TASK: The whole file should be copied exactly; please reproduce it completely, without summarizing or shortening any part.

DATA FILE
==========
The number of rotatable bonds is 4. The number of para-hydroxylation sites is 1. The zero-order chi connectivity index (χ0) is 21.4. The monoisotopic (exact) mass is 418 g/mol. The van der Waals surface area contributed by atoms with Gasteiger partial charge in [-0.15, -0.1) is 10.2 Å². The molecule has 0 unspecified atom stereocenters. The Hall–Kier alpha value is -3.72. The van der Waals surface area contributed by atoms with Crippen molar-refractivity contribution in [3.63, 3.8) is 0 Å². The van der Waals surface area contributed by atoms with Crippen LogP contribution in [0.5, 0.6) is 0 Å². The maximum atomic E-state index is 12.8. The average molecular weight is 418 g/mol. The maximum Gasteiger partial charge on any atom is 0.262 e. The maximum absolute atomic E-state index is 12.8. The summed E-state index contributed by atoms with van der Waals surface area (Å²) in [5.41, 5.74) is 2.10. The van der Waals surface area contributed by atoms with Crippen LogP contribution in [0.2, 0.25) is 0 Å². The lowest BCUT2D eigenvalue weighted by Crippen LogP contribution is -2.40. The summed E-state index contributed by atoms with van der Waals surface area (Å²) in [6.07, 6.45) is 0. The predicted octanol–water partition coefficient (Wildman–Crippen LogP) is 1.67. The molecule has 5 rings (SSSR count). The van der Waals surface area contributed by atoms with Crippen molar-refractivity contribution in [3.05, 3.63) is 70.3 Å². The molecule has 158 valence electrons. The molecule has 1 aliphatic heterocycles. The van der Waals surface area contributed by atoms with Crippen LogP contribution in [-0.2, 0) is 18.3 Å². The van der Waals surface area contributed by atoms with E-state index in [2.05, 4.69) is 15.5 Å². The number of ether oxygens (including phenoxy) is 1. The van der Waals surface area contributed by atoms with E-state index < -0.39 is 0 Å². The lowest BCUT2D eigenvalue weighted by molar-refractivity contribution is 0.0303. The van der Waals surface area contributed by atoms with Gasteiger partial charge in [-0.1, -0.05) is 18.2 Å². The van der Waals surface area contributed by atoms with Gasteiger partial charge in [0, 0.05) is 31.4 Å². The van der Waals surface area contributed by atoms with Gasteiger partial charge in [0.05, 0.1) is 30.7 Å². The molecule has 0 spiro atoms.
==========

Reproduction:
The number of rotatable bonds is 4. The number of para-hydroxylation sites is 1. The zero-order chi connectivity index (χ0) is 21.4. The monoisotopic (exact) mass is 418 g/mol. The van der Waals surface area contributed by atoms with Gasteiger partial charge in [-0.15, -0.1) is 10.2 Å². The molecule has 0 unspecified atom stereocenters. The Hall–Kier alpha value is -3.72. The van der Waals surface area contributed by atoms with Crippen molar-refractivity contribution in [3.63, 3.8) is 0 Å². The van der Waals surface area contributed by atoms with Crippen LogP contribution in [0.5, 0.6) is 0 Å². The maximum atomic E-state index is 12.8. The average molecular weight is 418 g/mol. The maximum Gasteiger partial charge on any atom is 0.262 e. The maximum absolute atomic E-state index is 12.8. The summed E-state index contributed by atoms with van der Waals surface area (Å²) in [5.41, 5.74) is 2.10. The van der Waals surface area contributed by atoms with Crippen LogP contribution in [0.2, 0.25) is 0 Å². The lowest BCUT2D eigenvalue weighted by Crippen LogP contribution is -2.40. The summed E-state index contributed by atoms with van der Waals surface area (Å²) in [6.07, 6.45) is 0. The predicted octanol–water partition coefficient (Wildman–Crippen LogP) is 1.67. The molecule has 5 rings (SSSR count). The van der Waals surface area contributed by atoms with Crippen molar-refractivity contribution in [3.05, 3.63) is 70.3 Å². The molecule has 158 valence electrons. The molecule has 1 aliphatic heterocycles. The van der Waals surface area contributed by atoms with Crippen LogP contribution in [-0.2, 0) is 18.3 Å². The van der Waals surface area contributed by atoms with E-state index in [2.05, 4.69) is 15.5 Å². The number of ether oxygens (including phenoxy) is 1. The van der Waals surface area contributed by atoms with E-state index < -0.39 is 0 Å². The lowest BCUT2D eigenvalue weighted by molar-refractivity contribution is 0.0303. The van der Waals surface area contributed by atoms with Gasteiger partial charge in [-0.1, -0.05) is 18.2 Å². The van der Waals surface area contributed by atoms with Gasteiger partial charge in [0, 0.05) is 31.4 Å². The van der Waals surface area contributed by atoms with Gasteiger partial charge in [0.05, 0.1) is 30.7 Å². The molecule has 0 spiro atoms.